The studios were built after a 1904 fire destroyed the previously existing Hartcourt Studios, displacing and the standing the many artists who had lived and worked there. The fire occurred in the dead of night and many of its occupants were asleep, only to be awakened by firefighters. Luckily, no artists lost their lives in this fire, but with the sudden disaster, it was crucial to build something in its place in a timely manner.
A little over 30 years later, the heirs of the original renters were faced with the need to pay almost $200,000 to the city in back taxes. In order to resolve this issue, “Artists for the Preservation of the Fenway Studios” was founded and raised money to preserve the beautiful and useful studios. In 1981, the group was able to pay off the back taxes and building remodeling. It took a year for the building to finish being renovated and once it was finished, it was transformed into an early limited-equity cooperative. In 1998, the studios were declared a National Historic Landmark because it was the only artist studio built with the sole purpose of serving artists. Today Fenway Studios rents both to artists and non-artists.
The site was designated as a National Historic Landmark in response to proposal by a New York City real estate developer to construct a giant skyscraper, which that would block the entire building. Because of its new historical status, the developer canceled his construction plans. That same year, inspectors discovered structural issues with the beautiful front facade of the building. The cost to repair this facade was 1.6 million dollars, which caused financial stress for the artists who lived in the studios. Once it was established that they couldn’t afford to pay this off, the Friends of Fenway Studios was formed.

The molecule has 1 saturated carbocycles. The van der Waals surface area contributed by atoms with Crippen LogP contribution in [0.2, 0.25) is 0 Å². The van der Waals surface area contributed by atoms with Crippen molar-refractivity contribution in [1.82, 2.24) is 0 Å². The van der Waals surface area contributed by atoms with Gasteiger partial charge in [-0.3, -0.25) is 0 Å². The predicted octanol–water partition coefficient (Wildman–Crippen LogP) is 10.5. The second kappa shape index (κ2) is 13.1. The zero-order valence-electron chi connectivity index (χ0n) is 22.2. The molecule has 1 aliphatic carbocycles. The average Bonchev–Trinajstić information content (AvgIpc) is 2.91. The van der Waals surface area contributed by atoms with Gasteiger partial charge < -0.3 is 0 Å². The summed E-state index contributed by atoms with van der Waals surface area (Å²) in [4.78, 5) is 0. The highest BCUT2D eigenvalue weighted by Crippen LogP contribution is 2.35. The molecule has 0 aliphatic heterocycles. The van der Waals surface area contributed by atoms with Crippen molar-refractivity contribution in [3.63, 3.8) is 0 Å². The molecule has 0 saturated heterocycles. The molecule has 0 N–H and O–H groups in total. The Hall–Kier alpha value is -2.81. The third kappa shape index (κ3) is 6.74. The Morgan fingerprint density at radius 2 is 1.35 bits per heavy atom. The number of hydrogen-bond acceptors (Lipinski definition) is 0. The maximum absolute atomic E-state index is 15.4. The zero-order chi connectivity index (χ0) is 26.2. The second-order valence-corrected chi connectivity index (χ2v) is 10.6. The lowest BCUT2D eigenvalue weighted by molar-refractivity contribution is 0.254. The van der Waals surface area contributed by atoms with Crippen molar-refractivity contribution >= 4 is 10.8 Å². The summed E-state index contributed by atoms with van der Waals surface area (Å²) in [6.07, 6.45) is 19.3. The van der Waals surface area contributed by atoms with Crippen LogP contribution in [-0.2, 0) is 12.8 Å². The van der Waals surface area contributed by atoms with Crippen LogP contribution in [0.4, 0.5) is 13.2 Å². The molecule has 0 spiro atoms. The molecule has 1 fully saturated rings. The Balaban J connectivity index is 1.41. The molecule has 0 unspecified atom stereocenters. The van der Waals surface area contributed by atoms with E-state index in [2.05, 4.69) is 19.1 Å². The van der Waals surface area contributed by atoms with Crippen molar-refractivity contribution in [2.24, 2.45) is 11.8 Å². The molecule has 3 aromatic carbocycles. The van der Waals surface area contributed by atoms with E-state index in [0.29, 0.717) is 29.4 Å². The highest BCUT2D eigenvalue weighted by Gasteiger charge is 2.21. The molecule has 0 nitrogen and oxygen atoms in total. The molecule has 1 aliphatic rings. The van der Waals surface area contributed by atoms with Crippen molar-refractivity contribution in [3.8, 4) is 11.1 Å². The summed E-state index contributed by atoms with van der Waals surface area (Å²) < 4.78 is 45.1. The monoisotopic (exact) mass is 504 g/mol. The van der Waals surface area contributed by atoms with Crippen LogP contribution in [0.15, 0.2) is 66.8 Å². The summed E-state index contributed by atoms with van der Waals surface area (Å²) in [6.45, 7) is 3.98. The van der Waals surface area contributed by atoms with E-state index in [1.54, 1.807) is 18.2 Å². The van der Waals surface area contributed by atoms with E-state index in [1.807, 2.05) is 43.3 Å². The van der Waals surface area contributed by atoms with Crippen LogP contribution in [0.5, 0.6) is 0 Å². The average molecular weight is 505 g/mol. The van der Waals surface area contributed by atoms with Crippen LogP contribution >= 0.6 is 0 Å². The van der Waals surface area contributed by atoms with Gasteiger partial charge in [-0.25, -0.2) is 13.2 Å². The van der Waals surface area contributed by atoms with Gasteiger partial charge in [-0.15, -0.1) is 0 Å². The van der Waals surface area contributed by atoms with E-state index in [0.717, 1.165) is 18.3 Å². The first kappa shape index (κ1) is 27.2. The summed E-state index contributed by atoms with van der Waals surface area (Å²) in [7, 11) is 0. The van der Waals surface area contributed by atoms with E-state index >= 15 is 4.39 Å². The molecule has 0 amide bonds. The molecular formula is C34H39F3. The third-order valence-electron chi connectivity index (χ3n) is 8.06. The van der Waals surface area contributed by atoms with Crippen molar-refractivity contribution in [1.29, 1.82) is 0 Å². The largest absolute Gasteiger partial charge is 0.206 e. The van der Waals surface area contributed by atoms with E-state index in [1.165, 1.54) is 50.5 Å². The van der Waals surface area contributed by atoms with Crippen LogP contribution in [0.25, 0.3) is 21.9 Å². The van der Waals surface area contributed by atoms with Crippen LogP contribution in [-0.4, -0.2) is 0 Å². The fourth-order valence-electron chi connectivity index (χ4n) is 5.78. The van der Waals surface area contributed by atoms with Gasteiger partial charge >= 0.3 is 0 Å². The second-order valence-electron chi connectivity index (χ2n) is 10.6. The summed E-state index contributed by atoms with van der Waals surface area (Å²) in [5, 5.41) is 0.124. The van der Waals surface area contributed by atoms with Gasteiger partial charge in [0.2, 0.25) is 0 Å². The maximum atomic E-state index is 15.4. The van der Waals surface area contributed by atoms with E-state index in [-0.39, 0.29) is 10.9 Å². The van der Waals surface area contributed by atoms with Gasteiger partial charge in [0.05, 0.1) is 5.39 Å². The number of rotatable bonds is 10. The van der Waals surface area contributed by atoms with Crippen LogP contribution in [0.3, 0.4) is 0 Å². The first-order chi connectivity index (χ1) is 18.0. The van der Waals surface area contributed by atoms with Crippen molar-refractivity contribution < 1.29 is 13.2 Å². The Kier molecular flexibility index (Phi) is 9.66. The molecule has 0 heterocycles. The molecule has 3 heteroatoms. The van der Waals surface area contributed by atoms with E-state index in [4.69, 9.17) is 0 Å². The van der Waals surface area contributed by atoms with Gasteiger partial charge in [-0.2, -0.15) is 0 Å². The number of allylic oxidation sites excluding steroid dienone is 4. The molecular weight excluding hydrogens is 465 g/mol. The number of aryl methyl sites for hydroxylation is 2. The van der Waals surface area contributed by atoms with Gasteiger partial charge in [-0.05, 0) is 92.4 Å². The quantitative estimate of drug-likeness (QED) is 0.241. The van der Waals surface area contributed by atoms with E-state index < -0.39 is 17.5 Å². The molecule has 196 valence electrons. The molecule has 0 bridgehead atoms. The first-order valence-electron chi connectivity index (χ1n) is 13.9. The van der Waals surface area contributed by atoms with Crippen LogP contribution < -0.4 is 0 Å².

The Friends of Fenway Studios raised enough money pay off this cost and to pay for future restorations and repairs. Over the span of three years, the Friends of Fenway Studios raised over 1 million dollars from grants from independent foundations and government agencies. The Friends of Fenway Studios is currently pursuing a project to replace the original 1905 windows with new 6-paned windows that will mimic the appearance of the old ones. The brick exterior of the 19th-century Parisian style building will distinguish it from the buildings that surround it.
Since Fenway Studios was constructed many very influential and critically acclaimed Boston professors and artists have lived and worked there. Some of the more well known artists include William Paxton, Phillip Hale, and Lila Perry Cabot. Many of these artists painted for Supreme Court Justices, Secretaries of State, Presidents, and Harvard alumni. Not only did these studios house world-renowned artists, but it also inspired the author Charlotte MacLeod to write The Palace Guard, a novel about a couple living inside the studios and their mysterious encounters with a stolen painting. Charlotte MacLeod later wrote The Odd Job, a sequel that recounts the life of this Boston couple.